The newest debit card to be put into critics’ spotlight are those designed to allow students to access financial aid funds. Often used for dual duty as ID cards, colleges love them because they move an inefficient distribution process out of their offices and into financial institutions. Students gain easier and arguably more secure access to their money, but the problem is that all this value comes at a price that ultimately the student pays. These cards often fall into the prepaid card category, which is in the cross-hairs of the CFPB – look for new rules that limit fees, require clear/complete disclosures, and probably require at least one free ATM withdrawal per month.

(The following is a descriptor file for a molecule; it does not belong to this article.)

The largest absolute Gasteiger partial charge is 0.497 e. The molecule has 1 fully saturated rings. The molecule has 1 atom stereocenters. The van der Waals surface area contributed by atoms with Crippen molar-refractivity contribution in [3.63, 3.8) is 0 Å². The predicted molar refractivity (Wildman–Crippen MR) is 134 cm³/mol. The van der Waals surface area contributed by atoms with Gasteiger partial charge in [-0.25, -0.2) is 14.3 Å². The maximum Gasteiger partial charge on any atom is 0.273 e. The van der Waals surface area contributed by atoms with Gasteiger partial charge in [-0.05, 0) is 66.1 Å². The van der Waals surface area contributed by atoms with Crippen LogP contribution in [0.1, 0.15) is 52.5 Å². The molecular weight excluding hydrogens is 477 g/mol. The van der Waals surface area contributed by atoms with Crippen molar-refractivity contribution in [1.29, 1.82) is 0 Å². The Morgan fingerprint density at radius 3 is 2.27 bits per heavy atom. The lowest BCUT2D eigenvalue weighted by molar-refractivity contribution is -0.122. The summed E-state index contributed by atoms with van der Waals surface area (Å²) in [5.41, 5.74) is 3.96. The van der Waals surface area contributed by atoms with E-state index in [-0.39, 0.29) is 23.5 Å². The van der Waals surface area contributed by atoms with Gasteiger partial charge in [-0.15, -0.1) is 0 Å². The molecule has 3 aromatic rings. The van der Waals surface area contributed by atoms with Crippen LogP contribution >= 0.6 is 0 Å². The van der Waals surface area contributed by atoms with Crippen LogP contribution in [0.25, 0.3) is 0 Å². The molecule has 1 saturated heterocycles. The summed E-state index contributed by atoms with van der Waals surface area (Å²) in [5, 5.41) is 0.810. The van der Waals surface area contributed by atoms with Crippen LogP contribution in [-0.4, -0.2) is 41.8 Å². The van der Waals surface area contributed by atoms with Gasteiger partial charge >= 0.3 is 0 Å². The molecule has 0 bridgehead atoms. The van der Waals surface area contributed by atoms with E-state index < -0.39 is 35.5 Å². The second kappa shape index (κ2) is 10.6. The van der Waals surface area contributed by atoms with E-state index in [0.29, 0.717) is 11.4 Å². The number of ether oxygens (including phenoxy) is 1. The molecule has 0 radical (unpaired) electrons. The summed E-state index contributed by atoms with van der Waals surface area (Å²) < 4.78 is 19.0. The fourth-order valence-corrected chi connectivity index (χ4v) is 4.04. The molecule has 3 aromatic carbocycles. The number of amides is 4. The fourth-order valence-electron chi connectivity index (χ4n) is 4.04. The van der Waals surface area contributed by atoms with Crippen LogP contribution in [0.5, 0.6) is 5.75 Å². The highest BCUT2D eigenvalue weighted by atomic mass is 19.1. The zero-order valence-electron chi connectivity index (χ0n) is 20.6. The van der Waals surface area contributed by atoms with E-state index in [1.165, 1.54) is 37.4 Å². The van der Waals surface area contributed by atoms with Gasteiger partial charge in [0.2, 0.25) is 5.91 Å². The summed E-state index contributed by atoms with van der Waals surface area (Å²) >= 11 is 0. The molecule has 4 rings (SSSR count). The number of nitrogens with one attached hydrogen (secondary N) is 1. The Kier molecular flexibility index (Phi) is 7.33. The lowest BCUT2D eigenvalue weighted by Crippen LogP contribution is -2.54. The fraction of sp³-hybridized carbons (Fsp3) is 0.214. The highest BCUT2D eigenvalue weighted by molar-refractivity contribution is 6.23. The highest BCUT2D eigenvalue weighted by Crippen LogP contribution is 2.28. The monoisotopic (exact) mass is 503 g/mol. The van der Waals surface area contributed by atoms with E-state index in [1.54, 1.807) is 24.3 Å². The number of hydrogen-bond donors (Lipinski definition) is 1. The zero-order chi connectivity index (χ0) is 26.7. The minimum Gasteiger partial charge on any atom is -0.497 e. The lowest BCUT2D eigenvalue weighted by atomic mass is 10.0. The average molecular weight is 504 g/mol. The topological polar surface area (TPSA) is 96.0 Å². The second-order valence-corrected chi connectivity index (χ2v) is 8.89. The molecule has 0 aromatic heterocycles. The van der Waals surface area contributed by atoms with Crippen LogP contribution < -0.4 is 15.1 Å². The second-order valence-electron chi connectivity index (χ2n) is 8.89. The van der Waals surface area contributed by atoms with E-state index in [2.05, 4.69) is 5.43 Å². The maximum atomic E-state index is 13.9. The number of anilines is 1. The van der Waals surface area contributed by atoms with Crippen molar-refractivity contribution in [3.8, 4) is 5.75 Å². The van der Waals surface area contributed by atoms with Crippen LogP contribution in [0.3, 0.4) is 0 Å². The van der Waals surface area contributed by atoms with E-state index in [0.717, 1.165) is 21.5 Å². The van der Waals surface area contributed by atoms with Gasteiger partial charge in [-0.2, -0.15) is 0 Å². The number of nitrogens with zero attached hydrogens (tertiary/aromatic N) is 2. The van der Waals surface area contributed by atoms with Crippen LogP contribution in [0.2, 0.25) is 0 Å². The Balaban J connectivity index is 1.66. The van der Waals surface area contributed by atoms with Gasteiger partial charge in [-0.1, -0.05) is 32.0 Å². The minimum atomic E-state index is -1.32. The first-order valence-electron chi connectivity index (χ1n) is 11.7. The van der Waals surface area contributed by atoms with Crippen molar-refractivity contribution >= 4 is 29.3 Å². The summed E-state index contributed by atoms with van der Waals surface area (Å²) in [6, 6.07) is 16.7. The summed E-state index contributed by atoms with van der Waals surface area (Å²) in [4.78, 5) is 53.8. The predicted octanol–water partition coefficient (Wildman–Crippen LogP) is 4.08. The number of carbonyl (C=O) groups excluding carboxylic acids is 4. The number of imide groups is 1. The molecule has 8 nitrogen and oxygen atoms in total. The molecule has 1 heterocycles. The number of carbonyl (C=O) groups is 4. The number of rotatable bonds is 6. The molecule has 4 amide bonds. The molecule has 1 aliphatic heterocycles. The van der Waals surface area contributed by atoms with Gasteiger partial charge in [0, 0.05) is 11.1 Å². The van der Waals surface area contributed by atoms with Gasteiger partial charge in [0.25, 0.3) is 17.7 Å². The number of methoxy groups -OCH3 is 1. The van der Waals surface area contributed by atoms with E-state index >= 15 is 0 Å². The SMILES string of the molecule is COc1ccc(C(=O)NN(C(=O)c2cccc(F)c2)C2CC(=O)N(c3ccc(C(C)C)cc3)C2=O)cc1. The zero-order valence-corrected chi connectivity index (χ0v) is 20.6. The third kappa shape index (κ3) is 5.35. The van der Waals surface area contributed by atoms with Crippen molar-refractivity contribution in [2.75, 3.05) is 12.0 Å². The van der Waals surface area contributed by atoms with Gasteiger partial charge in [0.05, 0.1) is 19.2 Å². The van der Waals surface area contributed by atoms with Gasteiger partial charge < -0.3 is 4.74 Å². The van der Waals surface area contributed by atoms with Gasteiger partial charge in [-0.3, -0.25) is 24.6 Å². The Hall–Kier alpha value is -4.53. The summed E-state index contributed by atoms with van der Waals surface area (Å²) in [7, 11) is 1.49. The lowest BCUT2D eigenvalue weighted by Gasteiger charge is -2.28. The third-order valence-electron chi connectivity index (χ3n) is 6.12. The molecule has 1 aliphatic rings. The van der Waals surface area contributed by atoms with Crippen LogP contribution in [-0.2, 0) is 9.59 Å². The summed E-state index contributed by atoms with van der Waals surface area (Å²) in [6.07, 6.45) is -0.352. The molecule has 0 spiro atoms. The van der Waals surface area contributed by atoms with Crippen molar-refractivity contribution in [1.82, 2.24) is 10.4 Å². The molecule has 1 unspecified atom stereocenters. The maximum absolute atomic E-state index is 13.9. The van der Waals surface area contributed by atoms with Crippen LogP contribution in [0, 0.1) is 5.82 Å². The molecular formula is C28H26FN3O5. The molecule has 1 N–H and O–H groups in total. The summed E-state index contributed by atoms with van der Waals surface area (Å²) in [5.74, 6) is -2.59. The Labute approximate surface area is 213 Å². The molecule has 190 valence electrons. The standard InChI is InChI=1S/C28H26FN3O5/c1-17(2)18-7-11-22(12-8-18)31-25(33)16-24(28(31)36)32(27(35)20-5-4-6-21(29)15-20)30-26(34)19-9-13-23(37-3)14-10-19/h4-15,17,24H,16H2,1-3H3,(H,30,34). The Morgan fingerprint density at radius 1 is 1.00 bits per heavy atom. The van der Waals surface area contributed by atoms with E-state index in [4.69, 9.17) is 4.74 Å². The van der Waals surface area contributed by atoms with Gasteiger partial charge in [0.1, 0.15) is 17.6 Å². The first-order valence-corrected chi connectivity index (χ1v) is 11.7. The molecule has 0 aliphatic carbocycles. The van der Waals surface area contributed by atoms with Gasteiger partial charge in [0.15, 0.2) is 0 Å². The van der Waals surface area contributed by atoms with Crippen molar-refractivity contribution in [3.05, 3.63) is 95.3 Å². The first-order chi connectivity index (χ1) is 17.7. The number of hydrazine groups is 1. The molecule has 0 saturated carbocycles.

From a New York Times article:
Federal financial aid is sent directly to colleges, which take the payments due and disburse the remainder to students. But now, many colleges have hired outside financial institutions to perform those functions and encourage students to keep their money with those institutions. As a result, banks and financial firms have “an unprecedented opportunity to market add-on products — bank accounts, A.T.M./debit cards and even loans and credit cards — to students with virtually no competition,” the report said. Students may also be charged automated teller machine fees to access their financial aid funds.
Click here to read more from the New York Times.